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In this discussion post, I will discuss an adult psychiatric emergency. After describing this emergency, I will describe how I would handle this differently if the patient were a child or adolescent. Lethal and ethical issues will also be discussed when dealing with children.
In my experience, I have assessed adults who were suicidal, had a plan, and under the influence. Having worked many years in the correctional system, inmates would often arrive under the influence of one or multiple substances and would state they were suicidal and at times have a plan to carry it out. We treated this as an emergency and placed them immediately in on suicide watch with Kevlar suit as well as assessed for any withdrawal inmate may go through based on the report use and urine drug screen.
If a child or adolescent reports that they are suicidal, it would be emergent to further assess this patient. If child is less than 12, they are at a significantly lower risk for completing suicide likely based on cognitive maturity (Sadock, Sadock, and Ruiz, 2014). I would interview available family members independently to determine any further risk factors such as family discord, access to firearms, previous suicide attempts and/or ideations, and any other psychiatric history. Parents with a psychiatric history or suicide attempts to increase the risk for their child making it very important to obtain to complete a psychiatric assessment (Kendler, et al., 2020). If able, I would also reach out to teachers and the school social workers. Gathering data from all resources will all me to further understand the case presenting as well as determine risks for a child presenting. Safety would ultimately be assessed to determine if hospitalization is required. Substance use for the child/adolescent would also need to be assessed to determine if patient is coherent to assess. If the child is found to have substances on board, I would need to wait until they are cleared to accurately assess the child.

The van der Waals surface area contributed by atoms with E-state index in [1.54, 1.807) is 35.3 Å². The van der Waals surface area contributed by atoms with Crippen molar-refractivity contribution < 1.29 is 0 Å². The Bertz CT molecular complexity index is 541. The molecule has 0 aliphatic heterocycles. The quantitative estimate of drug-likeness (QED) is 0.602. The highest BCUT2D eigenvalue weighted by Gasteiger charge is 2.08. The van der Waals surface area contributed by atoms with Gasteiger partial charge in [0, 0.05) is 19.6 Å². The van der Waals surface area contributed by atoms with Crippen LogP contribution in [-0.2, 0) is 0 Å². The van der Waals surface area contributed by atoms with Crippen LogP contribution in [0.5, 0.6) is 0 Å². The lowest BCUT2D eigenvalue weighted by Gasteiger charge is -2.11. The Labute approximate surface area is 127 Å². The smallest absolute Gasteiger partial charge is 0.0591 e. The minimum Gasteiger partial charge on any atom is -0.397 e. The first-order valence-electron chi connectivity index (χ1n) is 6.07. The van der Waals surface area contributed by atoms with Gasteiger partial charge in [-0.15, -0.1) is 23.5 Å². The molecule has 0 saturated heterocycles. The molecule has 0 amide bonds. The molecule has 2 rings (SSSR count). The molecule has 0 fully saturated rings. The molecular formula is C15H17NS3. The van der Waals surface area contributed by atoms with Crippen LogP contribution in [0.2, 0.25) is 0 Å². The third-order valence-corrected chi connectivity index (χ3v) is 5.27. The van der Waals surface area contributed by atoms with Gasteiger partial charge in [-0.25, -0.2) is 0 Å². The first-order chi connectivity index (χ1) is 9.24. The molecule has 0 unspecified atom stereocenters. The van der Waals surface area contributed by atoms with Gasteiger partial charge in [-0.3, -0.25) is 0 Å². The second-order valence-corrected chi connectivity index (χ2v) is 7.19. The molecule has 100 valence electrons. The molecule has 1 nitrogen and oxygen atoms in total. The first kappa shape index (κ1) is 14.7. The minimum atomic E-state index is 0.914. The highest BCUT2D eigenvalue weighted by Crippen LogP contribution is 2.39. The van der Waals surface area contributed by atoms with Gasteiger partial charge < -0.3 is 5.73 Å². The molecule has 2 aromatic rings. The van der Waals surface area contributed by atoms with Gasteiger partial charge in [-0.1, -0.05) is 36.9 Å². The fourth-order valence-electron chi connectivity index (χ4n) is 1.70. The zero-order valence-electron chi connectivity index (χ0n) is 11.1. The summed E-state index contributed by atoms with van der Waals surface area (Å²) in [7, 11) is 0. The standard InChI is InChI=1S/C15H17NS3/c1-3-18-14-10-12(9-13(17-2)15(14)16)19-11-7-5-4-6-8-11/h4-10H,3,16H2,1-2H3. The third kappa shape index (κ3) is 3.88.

Treating children and adolescents who are suicidal bring about much complexity as you are dealing with patient and their caregivers. If the family is found to have much turmoil, they may not be able to safely care for the patient. According to Dardas (2019), how the family functions will impact the outcome of the suicidal child. If the family function is found to be abusive, dysfunctional and/or having turmoil, legal action will often need to happen.
When treating children and adolescents who are suicidal, it is my job as a provider to protect them. If during the assessment there is found to be any type of abuse or neglect, I must report the case to local authorities. With suicide being the second leading cause of death for adolescents, I must incorporate all the resources to provide safety for the child (Asarnow and Mehlum, 2019). Ethically, I must be aware of all the factors that may be causing the child to be suicidal.
Overall, treating children and adolescents requires more than treating the patient. The family/caregivers also need to be assessed to determine if there are other areas troubling the patient to increase their risk of suicide. It is also important to request information from schoolteachers and social workers if applicable. Providing safety is the ultimate priority and then moving forward with a treatment plan based on information obtained.
Asarnow, J. R., & Mehlum, L. (2019). Practitioner Review: Treatment for suicidal and self-harming adolescents – advances in suicide prevention care. Journal of Child Psychology and Psychiatry, 10, 1046. https://doi-org.ezp.waldenulibrary.org/10.1111/jcpp.13130
Dardas, L. A. (2019). Family functioning moderates the impact of depression treatment on adolescents’ suicidal ideations. Child & Adolescent Mental Health, 24(3), 251–258. https://doi-org.ezp.waldenulibrary.org/10.1111/camh.12323
Kenneth S. Kendler, M. D., Henrik Ohlsson, P. D., Jan Sundquist, M. D., Kristina Sundquist, M. D., & Alexis C. Edwards, P. D. (2020). The Sources of Parent-Child Transmission of Risk for Suicide Attempt and Deaths by Suicide in Swedish National Samples. American Journal of Psychiatry, 177(10), 928–935. https://doi-org.ezp.waldenulibrary.org/10.1176/appi.ajp.2020.20010017
Sadock, B. J., Sadock, V. A., & Ruiz, P. (2014). Kaplan & Sadock’s synopsis of psychiatry: Behavioral sciences/clinical psychiatry (11th ed.). Philadelphia, PA: Wolters Kluwer.
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